Do you head to the refrigerator for a late-night snack before hitting the sack? Whether or not late-night eating leads to weight gain has been a subject of debate for many years, and the issue still isn’t resolved. One recent study showed no link between eating late at night and weight gain. But before you head to the fridge at 10:00 P.M. for a late-night snack, consider this. A recent study showed that eating after 8:00 P.M. at night can add inches to your hips, thighs, and waistline.
So should you or shouldn’t you snack after dinner? There’s no consistent evidence that late-night eating causes weight gain, but people who eat late at night often choose the wrong foods and are less mindful of how much they eat. Let’s face it. Most end of the day snackers aren’t chewing on broccoli spears or devouring a bowl of salad. It’s more likely they’re noshing on pretzels, ice cream, and other high-carb comfort foods. Is there a way to stop late-night eating?
Ask Yourself Why You’re Eating
Many people snack after dinner because they’re bored rather than hungry. If you’ve gotten enough calories during the day, hunger shouldn’t be an issue in the late evening. Chances are you’re mindless snacking out of boredom. But before you grab that handful of chips, ask yourself if you’re really hungry. If you find you’re munching because you’re bored, make a list of other boredom-relieving activities. Take the dog for a brisk stroll around the block, take a warm bath or sip a cup of caffeine-free tea. Don’t make food a form of entertainment if you want to keep your waistline trim.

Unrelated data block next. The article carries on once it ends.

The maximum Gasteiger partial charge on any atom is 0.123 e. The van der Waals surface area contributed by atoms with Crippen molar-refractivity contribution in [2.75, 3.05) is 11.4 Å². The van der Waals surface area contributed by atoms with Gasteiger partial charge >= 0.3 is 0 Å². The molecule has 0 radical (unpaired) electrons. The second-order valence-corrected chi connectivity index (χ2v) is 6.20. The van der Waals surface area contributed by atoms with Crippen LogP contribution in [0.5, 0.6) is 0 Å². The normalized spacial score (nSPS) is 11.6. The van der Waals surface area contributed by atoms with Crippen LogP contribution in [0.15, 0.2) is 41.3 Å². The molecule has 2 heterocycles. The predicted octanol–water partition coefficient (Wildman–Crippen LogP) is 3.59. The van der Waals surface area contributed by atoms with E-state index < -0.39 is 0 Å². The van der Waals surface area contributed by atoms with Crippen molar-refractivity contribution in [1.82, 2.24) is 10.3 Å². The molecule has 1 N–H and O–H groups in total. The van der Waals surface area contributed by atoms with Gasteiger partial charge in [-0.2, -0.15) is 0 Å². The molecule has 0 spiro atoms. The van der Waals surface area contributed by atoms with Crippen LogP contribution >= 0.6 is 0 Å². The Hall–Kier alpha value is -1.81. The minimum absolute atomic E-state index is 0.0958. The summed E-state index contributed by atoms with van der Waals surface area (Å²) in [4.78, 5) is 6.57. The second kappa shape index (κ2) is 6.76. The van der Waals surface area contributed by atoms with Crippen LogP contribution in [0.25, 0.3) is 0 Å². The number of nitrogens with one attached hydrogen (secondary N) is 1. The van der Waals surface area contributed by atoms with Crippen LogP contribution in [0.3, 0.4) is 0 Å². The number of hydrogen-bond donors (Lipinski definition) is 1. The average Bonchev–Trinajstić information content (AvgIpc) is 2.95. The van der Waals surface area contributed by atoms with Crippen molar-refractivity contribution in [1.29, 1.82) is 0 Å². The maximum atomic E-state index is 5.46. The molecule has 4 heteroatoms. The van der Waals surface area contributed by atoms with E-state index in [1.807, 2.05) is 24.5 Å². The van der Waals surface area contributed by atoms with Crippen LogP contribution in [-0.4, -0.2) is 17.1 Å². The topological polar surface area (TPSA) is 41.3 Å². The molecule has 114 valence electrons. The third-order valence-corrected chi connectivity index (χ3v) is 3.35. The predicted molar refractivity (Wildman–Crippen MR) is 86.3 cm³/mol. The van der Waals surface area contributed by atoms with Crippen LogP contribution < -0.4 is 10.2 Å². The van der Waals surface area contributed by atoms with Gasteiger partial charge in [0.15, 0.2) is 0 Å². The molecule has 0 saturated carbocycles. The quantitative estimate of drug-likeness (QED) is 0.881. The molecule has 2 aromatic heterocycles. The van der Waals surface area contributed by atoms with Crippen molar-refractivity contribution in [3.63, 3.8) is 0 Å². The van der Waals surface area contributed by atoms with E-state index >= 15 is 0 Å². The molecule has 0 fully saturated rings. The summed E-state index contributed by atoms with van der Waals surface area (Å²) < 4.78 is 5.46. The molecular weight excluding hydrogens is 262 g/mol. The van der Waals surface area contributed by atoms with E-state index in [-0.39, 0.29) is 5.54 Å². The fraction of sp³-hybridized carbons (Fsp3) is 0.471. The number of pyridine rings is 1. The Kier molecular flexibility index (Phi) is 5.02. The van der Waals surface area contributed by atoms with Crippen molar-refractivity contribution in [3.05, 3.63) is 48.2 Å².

Stop Night Eating: Make Sure You’re Eating Enough during the Day
If you’re skipping breakfast and not getting enough calories during the day, you may be late-night snacking because you’re legitimately hungry. Keep a food diary for a few weeks, and record everything you eat along with its calorie content. Make sure you’re not under-eating for your height, weight and activity level.
Under-eating and eating late at night is a bad combination. Your body tries to hold onto every one of those late-night calories when it’s underfed, and there’s a good chance you’re not making the best food choices after dark.
Start the day with a healthy breakfast that contains protein and complex carbohydrates. Get some lean protein with each meal and snack you eat during the day to stay full and to stabilize your insulin levels so you’re less likely to experience late-night cravings that’ll send you strolling to the refrigerator.
Reduce Stress in Your Life
Stress is another common cause of late-night snacking. Some people turn to food for emotional comfort. Before reaching for the ice cream container, do some yoga moves or other light exercises, then take a warm shower. Brush your teeth with mint or cinnamon toothpaste to subdue your appetite. Make sure you’re not using food as a way to relieve stress.
If All Else Fails
If you’re legitimately hungry and really need a late-night snack, choose it wisely. Some good options are air-popped popcorn, a container of low-carb yogurt, a small bowl of oatmeal, a plate of edamame, a cup of miso soup, or raw fruits and vegetables with a tasty, low-fat dip. These late-night snacks won’t give you a muffin top or make you feel guilty the next day. Don’t make late-night eating a habit, and if you eat after dinner on occasion, make the right food choices.
The New York Times. “Does Late-Night Eating Cause Weight Gain?”